If the impact parameter is of the same order as the atomic radius then the passing particle will interact directly with an electron. We are considering particles with greater than 1 MeV of kinetic energy, much larger than the typical binding energy of atomic electrons. Therefore we will treat the electrons as quasi-free. These interactions will impart a significant momentum transfer, ejecting the electron from the atom.

When the impact parameter is smaller than the atomic radius, then the particle will be defelected in its trajectory by the electric field of the nucleus. This process gives rise to multiple Coulomb scattering (MCS).

The deflection of a light particle (primarily electrons and positrons) can be accompanied by a photon of significant energy. This process is known by the German term bremstrahlung or braking radiation.

### Energy loss formula

The Bethe-Bloch formula:

-dE/dx = Kz2(Z/A)(1/β2)[(1/2)ln(2mec2β2γ2Tmax/I2) - β2 - δ/2]

Taking a look at Fig. 26.1 in the Review of Particle Properties handout, we can see the range over which the Bethe-Bloch formula is applicable, from βγ of about 0.1 to several hundred. This plot is for μ+, but the conclusion about the range of applicability of the Bethe-Block formula is true for all heavy charged particles, μ, π, K, p, and d. I will ignore the region of βγ<0.1 as it is not generally important in particle physics experiments.

The region of βγ> few hundred is where radiative losses (bremstrahlung) turns on. For corresponds to muon momenta greater than about 100 GeV/c. Again, most experiments don't have muons of such high momentum, so that bremstrahlung by muons and heavier particles is basically ignored. (There are people now considering the effects of muon bremstrahlung in the next generation of experiments.) Bremstrahlung is an important effect for electrons.

The energy loss function has a minimum around βγ=3. The energy loss at this point is known as minimum ionizing, and a particle with this energy is called a minimum ionizing particle or MIP. This value is important, since it quantifies the smallest signals that a particular detector expects to see.

The quantity I is the mean excitation energy for the material. As can be seen in Figure 26.5, I depends on the material composition. This plot demonstrates that the I is approximately given by:

I = [(10±1)eV] Z
This relation works

For a particle of mass M and speed βc, Tmax is given by

Tmax = (2mec2β2γ2)/(1 + 2γme/M + (me/M)2).

Again looking at Figure 26.3, we see that the mean energy loss decreases for heavier elements. This counterintuitive effect is compensated for by the (normally) higher density of material composed of heavy elements.

### Multiple Coulomb Scattering (MCS)

Particles lose little energy in collisions with atomic nuclei, but their trajectory will be perturbed. We say that particles are scattered when passing through matter due to electromagnetic interactions with the nucleus (Coulomb scattering). This scattering is analogous to Rutherford scattering. For single interactions, the resulting distribution of scattered angles can be calculated similarly to the Rutherford scattering formula.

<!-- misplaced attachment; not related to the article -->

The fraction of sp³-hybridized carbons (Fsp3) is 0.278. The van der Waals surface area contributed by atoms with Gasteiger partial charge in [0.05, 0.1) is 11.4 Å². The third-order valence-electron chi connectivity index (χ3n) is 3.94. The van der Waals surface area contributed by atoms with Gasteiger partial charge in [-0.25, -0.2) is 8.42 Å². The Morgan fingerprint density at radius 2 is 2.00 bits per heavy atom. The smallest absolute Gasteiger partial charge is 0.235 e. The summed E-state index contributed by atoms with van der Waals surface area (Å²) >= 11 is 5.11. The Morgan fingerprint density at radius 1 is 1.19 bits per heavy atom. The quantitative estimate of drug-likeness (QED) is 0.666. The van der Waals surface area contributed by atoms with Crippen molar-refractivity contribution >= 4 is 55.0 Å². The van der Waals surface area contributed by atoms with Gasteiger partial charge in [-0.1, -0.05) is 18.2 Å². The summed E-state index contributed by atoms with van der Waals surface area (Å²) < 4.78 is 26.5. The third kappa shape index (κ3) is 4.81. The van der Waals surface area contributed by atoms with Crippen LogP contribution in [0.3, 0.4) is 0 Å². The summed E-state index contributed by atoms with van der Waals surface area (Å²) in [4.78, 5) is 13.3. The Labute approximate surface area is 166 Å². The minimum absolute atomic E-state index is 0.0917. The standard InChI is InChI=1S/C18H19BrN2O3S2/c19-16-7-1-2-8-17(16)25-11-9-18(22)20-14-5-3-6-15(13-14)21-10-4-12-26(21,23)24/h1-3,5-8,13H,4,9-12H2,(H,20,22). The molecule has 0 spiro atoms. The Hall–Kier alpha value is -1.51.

Normally particles must traverse modest thicknesses of material in which they can experience many scatters. This is the case we are now interested in and it is called multiple coulomb scattering or MCS for short. After many scatters, the resulting distribution of scattered angles is roughly Gaussian:

P(θ)dθ = (2π)-1/2θ0-1 exp(θ2/2θ02)dθ
with θ0 given by:
θ0 = (13.6MeV/βcp)z(x/X0)1/2 [1 + 0.038ln(x/X0)].
The quantity X0 is called the radiation length of the material. It characterizes electromagnetic interactions with nuclei of the material.

### Electromagnetic Showers

#### Electrons

High energy charged particles lose energy primarily through bremstrahlung. However, except for electrons, this occurs for energies greater than about 100 GeV. For electrons, bremstrahlung becomes important for energies greater than about 10 MeV! This difference is exploited as a way to identify a charged particle as an electron.

The average energy of an electron after traversing a thickness X of a medium is:

<E> = E0 exp(-X/X0)
where X0 is the radiation length of the material. Radiation lengths of materials used in experiments are listed in the table of atomic and nuclear properties handed out today. To give you an idea of the magnitudes, they range from about 0.3cm for platinum to 650m for methane gas at 1 atm. and 20°C. The radiation length sets the scale for a detector designed to measure the energy deposited when an electron is stopped, an electromagnetic calorimeter. Typically a calorimeter must have a thickness of 10 to 20 radiation lengths.

#### Photons

Absorption of γ-rays in matter is dominated by Compton scattering and pair production. The length scale for these processes is again governed by the radiation length of the medium. An electromagnetic calorimeter is therefore capable of measuring the energies of electrons and photons.